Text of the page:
Poland re-elects PM Donald Tusk

Poland's Prime Minister Donald Tusk waves to supporters after the election results announcement in Warsaw, 9 October 2011 Mr Tusk campaigned on strong economic growth

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Prime Minister Donald Tusk has become the first Polish leader to be re-elected since the end of communism.

Officials results, announced after 93% of votes had been counted, gave Mr Tusk's Civic Platform party enough seats to continue in coalition.

The centre-right Civic Platform took 39% of the vote, against 30% for its conservative challenger, the Law and Justice Party.

The leader of Law and Justice, Jaroslaw Kaczynski, has admitted defeat.

Civic Platform becomes the first Polish party to win two consecutive terms since communism's fall in 1989.

Mr Tusk, 54, appears to have been rewarded for presiding over four years of strong economic growth, since winning a snap election in 2007.

Poland has been the only EU member state to avoid recession, and this year its economy is forecast to grow by about 4%, the highest rate among the EU's seven largest economies.

'Poland first'

The electoral commission said Civic Platform's 39% would translate into 206 seats in the 460-member lower chamber.


Poland's elections produced two significant firsts - a governing party was re-elected for the first time since the collapse of communism in 1989 and a new anti-clerical party, Palikot's Movement, won third place.

Donald Tusk's Civic Platform was probably rewarded for its predictability. It did not run an especially impressive campaign, but more voters seem to place their trust in its ability to handle the second wave of the global crisis than any of its rivals. Its focus on Europe is also appreciated by many.

Janusz Palikot is an extrovert businessman who wants a clear separation of Church and state. He created a party based around himself and campaigned on legalising abortion, gay marriage and marijuana.

Those are still extremely controversial issues in Poland, where the Roman Catholic Church remains influential. Mr Palikot's support among younger voters is perhaps a sign that Polish society is heading in a more liberal and secular direction.

Mr Tusk's coalition ally, the People's Party, won 8.6% of the vote, or 30 seats.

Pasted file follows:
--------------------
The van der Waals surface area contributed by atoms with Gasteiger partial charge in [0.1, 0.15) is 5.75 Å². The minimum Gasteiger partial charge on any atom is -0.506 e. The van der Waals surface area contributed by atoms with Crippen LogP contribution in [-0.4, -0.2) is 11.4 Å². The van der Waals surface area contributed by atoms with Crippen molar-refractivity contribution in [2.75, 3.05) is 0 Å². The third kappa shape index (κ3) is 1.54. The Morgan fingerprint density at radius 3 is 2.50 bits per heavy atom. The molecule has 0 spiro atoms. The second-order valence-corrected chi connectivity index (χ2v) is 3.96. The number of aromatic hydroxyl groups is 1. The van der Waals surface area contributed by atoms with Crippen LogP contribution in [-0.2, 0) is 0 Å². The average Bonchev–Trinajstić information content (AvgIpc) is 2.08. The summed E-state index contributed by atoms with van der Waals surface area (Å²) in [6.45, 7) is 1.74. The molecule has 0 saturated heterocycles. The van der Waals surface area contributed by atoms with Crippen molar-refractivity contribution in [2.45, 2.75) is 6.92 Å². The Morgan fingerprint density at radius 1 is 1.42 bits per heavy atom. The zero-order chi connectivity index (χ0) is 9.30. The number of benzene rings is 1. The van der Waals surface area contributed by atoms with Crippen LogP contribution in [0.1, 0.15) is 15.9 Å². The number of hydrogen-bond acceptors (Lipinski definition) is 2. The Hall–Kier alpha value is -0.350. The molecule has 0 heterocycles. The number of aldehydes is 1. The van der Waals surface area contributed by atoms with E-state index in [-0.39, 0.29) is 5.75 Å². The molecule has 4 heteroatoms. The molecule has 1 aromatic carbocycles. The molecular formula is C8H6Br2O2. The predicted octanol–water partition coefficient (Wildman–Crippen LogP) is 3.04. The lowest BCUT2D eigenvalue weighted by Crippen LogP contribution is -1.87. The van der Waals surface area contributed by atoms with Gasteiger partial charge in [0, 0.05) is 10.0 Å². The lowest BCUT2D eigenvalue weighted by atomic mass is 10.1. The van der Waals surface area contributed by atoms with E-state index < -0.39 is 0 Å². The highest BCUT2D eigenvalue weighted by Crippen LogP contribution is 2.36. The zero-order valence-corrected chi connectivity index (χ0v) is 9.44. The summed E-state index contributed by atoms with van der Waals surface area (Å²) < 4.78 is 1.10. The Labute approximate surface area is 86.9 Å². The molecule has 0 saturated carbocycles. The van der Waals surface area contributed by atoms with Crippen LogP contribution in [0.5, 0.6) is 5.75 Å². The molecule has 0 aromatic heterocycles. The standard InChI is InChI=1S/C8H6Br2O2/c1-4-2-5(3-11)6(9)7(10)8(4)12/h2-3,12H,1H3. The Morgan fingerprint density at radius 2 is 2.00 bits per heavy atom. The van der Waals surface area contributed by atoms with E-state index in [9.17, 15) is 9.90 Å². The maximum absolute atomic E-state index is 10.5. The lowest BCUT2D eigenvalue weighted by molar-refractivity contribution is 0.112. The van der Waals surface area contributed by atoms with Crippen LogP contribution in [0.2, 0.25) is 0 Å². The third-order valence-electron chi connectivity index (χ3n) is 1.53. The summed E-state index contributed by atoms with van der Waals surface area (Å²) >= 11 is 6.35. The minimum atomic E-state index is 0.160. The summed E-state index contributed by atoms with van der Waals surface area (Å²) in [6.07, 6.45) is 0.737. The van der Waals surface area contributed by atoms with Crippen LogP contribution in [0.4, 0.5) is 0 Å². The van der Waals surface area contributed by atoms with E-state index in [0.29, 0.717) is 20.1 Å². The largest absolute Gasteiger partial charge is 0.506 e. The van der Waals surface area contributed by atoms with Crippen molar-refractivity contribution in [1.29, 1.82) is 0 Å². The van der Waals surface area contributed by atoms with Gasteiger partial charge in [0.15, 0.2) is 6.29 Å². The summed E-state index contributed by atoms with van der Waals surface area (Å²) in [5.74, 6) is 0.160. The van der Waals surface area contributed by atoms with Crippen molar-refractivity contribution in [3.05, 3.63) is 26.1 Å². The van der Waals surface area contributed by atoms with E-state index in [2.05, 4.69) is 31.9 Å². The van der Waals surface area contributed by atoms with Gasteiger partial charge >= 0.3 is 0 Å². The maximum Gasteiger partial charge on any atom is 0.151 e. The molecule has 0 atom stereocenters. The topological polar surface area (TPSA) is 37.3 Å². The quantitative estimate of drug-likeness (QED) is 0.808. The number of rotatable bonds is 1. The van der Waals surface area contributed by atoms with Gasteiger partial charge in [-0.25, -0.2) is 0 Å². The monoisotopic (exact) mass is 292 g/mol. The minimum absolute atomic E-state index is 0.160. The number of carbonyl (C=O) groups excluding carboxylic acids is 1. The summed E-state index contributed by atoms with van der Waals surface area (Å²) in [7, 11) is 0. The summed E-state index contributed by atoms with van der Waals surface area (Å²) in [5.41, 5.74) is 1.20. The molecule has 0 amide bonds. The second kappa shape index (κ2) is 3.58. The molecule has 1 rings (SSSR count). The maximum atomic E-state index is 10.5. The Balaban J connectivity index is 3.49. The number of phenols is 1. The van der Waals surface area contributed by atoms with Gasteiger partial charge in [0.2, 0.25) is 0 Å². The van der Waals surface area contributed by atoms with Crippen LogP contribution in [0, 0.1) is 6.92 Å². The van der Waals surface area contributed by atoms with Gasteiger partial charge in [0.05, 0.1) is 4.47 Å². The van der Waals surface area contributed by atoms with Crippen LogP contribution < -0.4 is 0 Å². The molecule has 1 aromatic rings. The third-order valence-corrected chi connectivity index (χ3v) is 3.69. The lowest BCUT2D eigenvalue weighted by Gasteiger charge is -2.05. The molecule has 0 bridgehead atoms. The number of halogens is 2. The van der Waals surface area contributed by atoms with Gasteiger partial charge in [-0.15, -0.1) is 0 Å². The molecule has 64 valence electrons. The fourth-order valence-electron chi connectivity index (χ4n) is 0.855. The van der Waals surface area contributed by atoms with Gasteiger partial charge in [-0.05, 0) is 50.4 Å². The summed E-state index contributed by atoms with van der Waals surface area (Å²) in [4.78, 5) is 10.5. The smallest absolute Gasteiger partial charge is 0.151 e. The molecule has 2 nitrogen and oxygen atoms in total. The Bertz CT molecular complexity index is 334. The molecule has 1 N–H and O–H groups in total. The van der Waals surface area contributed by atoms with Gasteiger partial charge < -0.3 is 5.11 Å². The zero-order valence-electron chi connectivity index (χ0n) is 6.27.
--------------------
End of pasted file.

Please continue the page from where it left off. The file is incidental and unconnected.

Law and Justice won 157 seats; a new liberal pro-secular party, Palikot's Movement, came third with 10%, giving it 40 seats; the Democratic Left Alliance was the fifth party to make it into parliament, taking 8.2% and 26 seats.

Mr Tusk said he would work on forming a governing coalition on Monday.

He is expected to renew his alliance with his current partner, the agrarian-rooted People's Party, which has said it is willing to team up with the Civic Platform again if an offer is made.

He campaigned on his economic success and also vowed to pursue a steady rapprochement with Russia, despite rows over missile defence and gas pipelines as well as the conduct of an inquiry into a plane crash that killed Poland's president last year.

"It is the highest honour for me and for Civic Platform that we will be working for the next four years for all of you, regardless of who you voted for today," Mr Tusk told supporters on Sunday.

"In the next four years we will work twice as hard," he said, according to AP news agency.

The Law and Justice Party's Jaroslaw Kaczynski is known for his mistrust of the two countries which invaded Poland during World War II, Germany and the USSR. He also attracts support from Polish Eurosceptics.

"I am deeply convinced that the day will come when we will succeed," Mr Kaczynski said. "Sooner or later we'll win because we are simply in the right."

The 62-year-old served as prime minister from 2005 to 2007, with his twin brother, Lech, as president. Lech Kaczynski died in a plane crash with 95 others in April 2010.

Jaroslaw Kaczynski competed in the snap presidential polls which followed, but lost to Mr Tusk's ally Bronislaw Komorowski.

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